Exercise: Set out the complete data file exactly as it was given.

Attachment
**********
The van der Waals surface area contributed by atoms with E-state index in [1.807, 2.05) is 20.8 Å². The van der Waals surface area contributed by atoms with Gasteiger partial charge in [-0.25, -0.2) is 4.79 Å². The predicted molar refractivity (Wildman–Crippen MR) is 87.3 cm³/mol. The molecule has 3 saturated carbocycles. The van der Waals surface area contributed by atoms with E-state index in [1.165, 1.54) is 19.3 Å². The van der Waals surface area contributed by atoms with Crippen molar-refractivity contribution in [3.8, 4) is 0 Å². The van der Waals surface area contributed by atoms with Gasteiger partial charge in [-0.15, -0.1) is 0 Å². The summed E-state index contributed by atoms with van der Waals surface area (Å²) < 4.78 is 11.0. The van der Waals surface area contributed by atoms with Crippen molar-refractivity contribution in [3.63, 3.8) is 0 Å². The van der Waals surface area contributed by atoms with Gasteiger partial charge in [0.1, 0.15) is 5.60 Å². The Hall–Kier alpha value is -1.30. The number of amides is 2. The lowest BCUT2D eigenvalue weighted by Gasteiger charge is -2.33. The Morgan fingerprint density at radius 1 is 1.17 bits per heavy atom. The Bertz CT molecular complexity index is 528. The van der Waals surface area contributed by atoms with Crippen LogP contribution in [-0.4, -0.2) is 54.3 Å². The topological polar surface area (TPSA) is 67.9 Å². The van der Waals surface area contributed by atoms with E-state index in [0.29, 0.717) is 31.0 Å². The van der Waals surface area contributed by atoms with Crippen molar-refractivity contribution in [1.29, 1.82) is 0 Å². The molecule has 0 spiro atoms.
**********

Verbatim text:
The van der Waals surface area contributed by atoms with E-state index in [1.807, 2.05) is 20.8 Å². The van der Waals surface area contributed by atoms with Gasteiger partial charge in [-0.25, -0.2) is 4.79 Å². The predicted molar refractivity (Wildman–Crippen MR) is 87.3 cm³/mol. The molecule has 3 saturated carbocycles. The van der Waals surface area contributed by atoms with E-state index in [1.165, 1.54) is 19.3 Å². The van der Waals surface area contributed by atoms with Crippen molar-refractivity contribution in [3.8, 4) is 0 Å². The van der Waals surface area contributed by atoms with Gasteiger partial charge in [-0.15, -0.1) is 0 Å². The summed E-state index contributed by atoms with van der Waals surface area (Å²) < 4.78 is 11.0. The van der Waals surface area contributed by atoms with Crippen molar-refractivity contribution in [3.63, 3.8) is 0 Å². The van der Waals surface area contributed by atoms with Gasteiger partial charge in [0.1, 0.15) is 5.60 Å². The Hall–Kier alpha value is -1.30. The number of amides is 2. The lowest BCUT2D eigenvalue weighted by Gasteiger charge is -2.33. The Morgan fingerprint density at radius 1 is 1.17 bits per heavy atom. The Bertz CT molecular complexity index is 528. The van der Waals surface area contributed by atoms with Crippen LogP contribution in [-0.4, -0.2) is 54.3 Å². The topological polar surface area (TPSA) is 67.9 Å². The van der Waals surface area contributed by atoms with E-state index in [0.29, 0.717) is 31.0 Å². The van der Waals surface area contributed by atoms with Crippen molar-refractivity contribution in [1.29, 1.82) is 0 Å². The molecule has 0 spiro atoms.